Posts Tagged ‘Corrections’

Weekly Recap & Outlook – 06.21.13

Friday, June 21st, 2013

Tower Private Advisors


  • Not much, a short one
  • Markets weren’t kind to my bold forecast of low rates for a while

Capital Markets Recap


“Nah, let’s wait for a pullback…”

“I’m keeping some powder dry…”

“Looking for a buying opportunity…”

Well, you got it, now what?

“Oh, man, this sucker’s got further to go.”

Every investor and her mom is waiting for the proverbial buying opportunity. ‘Get it in the form of lower prices, and suddenly the sky’s falling, and there’s every reason stocks will go lower. It’s not as if buying opportunities just materialize. They’re always sparked by something…lot’s of folks are looking for selling opportunities and sometimes the buyers just go on strike.

Ostensibly, this correction started on Wednesday afternoon when Chairman Ben said that the Fed would likely ease off its bond-buying pace, although that assumed the economy would continue to improve. Well, duh, it’s not like the Fed will buy bonds forever. If traders were shocked by that revelation, then they’re stupid. Still, we must have reasons for things, or the financial media would have little to talk about…”why’s the market down?…[trot out speaker one].”

There is, apparently, some tension in China, where the inter-bank lending rate–the rate at which banks lend to each other overnight–has spiked up to double digits, suggesting the banks there don’t trust each other to pay back the short-term loans. That sort of thing happened here in the depths of the U.S. financial crisis, when our economy almost seized up.


We remain of the view that the correction will be just that, a mild correction.


Today’s action, highlighted by the orange arrow, portrays a tale of two cities, where the market closes almost where it opens–slightly higher–and where the swings on the day are relatively wide.

Here’s the market action over the last several months. Even with yesterday’s shellacking, the S&P 500 is down by just 5.5% or so…merely a flesh wound, although today’s bounce isn’t terribly convincing.

 Oh, and I probably shouldn’t mention this, but markets were not kind to my forecast of interest rates staying low, as is on display below. The 10-year Treasury Note’s yield is 17.3% higher from when I said there’s no need to feear higher rates. Annuallized, that’s 6,000%+ increase. Still, I’m sticking with the idea. Rates aren’t headed higher just yet.


Graig P. Stettner, CFA, CMT
Chief Investment Officer
Tower Private Advisors



Weekly Recap & Outlook – 04.19.13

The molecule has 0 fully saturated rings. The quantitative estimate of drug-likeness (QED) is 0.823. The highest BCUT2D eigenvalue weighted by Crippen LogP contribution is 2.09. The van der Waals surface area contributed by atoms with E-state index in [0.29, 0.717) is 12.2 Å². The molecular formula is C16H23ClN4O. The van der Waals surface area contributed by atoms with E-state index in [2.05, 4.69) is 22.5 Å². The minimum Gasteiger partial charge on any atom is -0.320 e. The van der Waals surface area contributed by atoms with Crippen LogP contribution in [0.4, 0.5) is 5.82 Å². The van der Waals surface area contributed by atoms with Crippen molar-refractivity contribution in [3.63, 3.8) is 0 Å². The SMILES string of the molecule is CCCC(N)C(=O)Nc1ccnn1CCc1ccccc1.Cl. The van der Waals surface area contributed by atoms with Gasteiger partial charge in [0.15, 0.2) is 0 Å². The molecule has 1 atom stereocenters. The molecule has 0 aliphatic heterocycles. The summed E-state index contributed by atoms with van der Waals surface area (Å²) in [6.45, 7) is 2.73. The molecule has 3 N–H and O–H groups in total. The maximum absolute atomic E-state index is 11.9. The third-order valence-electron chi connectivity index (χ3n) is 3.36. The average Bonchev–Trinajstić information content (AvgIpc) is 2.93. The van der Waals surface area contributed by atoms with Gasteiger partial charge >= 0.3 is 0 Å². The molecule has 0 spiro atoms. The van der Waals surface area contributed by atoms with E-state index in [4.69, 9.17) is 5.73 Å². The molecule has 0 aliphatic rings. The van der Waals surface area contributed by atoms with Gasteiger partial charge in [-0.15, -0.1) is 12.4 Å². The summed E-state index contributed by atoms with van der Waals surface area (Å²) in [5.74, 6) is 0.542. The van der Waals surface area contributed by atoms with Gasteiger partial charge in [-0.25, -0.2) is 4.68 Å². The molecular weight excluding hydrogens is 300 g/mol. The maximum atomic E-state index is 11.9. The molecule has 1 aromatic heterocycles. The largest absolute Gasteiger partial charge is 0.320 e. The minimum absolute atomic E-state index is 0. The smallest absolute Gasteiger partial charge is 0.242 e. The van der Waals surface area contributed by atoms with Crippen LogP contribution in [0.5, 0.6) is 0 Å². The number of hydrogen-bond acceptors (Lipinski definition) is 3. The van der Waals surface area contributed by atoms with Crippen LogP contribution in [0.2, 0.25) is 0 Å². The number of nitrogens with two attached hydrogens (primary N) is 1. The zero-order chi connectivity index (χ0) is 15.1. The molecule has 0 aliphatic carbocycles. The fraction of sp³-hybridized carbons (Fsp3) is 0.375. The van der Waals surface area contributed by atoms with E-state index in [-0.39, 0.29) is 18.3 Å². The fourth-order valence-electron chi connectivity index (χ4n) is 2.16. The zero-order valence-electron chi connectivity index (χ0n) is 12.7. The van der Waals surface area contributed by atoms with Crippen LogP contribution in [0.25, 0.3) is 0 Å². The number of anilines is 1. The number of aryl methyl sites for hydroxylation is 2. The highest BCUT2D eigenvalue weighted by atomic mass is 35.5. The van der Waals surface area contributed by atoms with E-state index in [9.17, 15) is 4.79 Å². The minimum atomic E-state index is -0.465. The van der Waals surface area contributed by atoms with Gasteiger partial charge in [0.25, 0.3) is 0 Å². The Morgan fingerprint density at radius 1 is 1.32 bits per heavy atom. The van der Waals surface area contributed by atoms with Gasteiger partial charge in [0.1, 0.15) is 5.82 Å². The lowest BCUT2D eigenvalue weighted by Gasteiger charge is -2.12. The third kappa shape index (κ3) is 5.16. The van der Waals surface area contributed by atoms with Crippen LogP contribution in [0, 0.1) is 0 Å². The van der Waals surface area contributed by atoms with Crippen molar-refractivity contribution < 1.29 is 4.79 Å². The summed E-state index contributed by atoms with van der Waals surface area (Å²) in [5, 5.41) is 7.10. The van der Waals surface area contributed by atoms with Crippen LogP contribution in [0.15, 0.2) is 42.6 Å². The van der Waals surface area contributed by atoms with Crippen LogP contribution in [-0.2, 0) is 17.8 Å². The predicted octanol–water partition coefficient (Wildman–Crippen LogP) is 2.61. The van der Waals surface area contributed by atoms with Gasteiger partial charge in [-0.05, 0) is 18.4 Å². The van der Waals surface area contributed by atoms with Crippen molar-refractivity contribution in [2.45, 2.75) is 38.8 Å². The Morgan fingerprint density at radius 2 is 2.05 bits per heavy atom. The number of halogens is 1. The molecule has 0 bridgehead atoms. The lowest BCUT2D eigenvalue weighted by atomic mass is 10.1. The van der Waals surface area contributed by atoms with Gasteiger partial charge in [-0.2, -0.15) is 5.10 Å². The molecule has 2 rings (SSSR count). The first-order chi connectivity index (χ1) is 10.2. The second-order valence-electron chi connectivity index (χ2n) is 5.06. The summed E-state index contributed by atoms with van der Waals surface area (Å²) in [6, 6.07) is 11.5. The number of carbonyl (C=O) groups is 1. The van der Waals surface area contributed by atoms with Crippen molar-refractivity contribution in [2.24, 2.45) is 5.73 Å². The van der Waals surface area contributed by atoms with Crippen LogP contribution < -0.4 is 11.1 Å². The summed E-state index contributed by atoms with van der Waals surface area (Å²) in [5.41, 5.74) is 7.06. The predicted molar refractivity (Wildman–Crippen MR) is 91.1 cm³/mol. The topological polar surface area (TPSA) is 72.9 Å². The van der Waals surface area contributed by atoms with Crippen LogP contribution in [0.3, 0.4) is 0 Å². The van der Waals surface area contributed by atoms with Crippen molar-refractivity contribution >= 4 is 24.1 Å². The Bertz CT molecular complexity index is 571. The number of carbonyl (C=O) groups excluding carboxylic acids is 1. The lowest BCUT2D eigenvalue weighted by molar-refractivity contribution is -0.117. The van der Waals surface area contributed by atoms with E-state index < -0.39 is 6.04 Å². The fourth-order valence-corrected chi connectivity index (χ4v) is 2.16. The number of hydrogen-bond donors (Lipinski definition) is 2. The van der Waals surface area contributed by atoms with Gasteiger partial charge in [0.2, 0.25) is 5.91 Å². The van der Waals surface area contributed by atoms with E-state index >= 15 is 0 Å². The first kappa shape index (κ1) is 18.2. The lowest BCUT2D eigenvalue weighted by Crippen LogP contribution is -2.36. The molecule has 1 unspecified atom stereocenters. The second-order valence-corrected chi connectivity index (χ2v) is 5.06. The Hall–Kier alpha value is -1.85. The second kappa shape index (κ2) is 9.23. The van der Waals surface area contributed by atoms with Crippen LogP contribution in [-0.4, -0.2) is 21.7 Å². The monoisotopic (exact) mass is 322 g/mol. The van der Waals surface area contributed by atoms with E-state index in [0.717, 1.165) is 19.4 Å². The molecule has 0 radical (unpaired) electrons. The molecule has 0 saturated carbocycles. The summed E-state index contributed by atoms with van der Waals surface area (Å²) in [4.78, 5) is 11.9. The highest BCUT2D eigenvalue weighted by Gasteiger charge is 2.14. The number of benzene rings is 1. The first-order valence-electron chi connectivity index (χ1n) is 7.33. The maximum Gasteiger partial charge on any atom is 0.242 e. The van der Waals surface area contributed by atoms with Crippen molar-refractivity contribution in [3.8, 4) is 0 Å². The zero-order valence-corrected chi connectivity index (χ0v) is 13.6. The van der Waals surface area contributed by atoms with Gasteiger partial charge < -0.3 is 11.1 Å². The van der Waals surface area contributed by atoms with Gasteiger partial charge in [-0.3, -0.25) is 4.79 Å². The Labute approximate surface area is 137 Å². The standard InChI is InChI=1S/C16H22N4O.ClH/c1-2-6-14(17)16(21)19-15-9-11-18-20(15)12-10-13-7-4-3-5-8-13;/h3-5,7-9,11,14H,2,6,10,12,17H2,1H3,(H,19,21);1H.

Friday, April 19th, 2013

Tower Private Advisors


  • Correction? What correction?



Weekly Recap & Outlook – 06.01.12

Friday, June 1st, 2012

Tower Private Advisors


  • Spain getting ready to circle the toilet bowl
  • A fix for emotion-driven investing
  • Lousy payrolls report



Weekly Recap & Outlook – 03.18.11

Friday, March 18th, 2011

Tower Private Advisors

Prior posts


  • A roller coaster week
  • Ugly February economics
  • You’re on your own next week



BP an Analog for Japan?

Wednesday, March 16th, 2011

I saw the story immediately below and began thinking about BP disaster as an analog for Japan.  I know, I know–plugging a hole in the bottom of the ocean isn’t the same as stopping a nuclear problem–I mean, we know that, right?  Recalling those images, though, from the undersea cameras as they tried to snake this or that mechanism down there seemed plenty complicated–and they used concrete in that disaster, too, right–makes it sound not so far fetched.

Anyway, here’s the story.  Doesn’t it sound familiar?

So I took it a step further.  In the chart below you’ll see three panels.  In the top and bottom panels are charted BP’s stock and the S & P 500 starting 19 days before the April 20, 2010, well disaster, respectively.  The middle panel shows the Japan ETF (EWJ) from 19 days before the earthquake.  I adjusted the Y-axis on that panel, and it’s, coincidentally, not far off the scale of the BP chart.  It took the S & P 500 about 28 weeks to recoup its pre-spill levels.  From the leak to the bottom of BP stock’s decline was about ten weeks.  I didn’t try to figure out when the well had been plugged/capped because–you’ll recall–there was endless talk about endless lawsuits from the spill; I figured the bottom in the stock was a better measure.

Here are takeaways

  • This thing feels a lot like BP, with the markets trading off every single news story.
  • At times it seemed like we’d have an Old Faithful right in the Gulf, which is to say it seemed like it’d never be plugged.
  • Comparing stock prices to then, there turned out to have been a lot of great values, although BP has yet to get back to its former glory, although that seems like a stretch.
  • I’ve probably taken this to far from the very beginning, but if we take the former bullet point a bit further, we might conclude that avoiding the Japan ETF and investing, instead, in Japan recovery (think oil spill recovery) ideas, might be rewarding over time.

We never want to let time and history be the sole factors in investment decisions, but they can provide useful signposts.  Yes, the situations are absolutely different this time, but I will guarantee you that the traders have not changed a whit.  They’re still prone to swings of emotion, and that’s what makes history-doesn’t-repeat-itself-but-it-often-rhymes such a useful saw.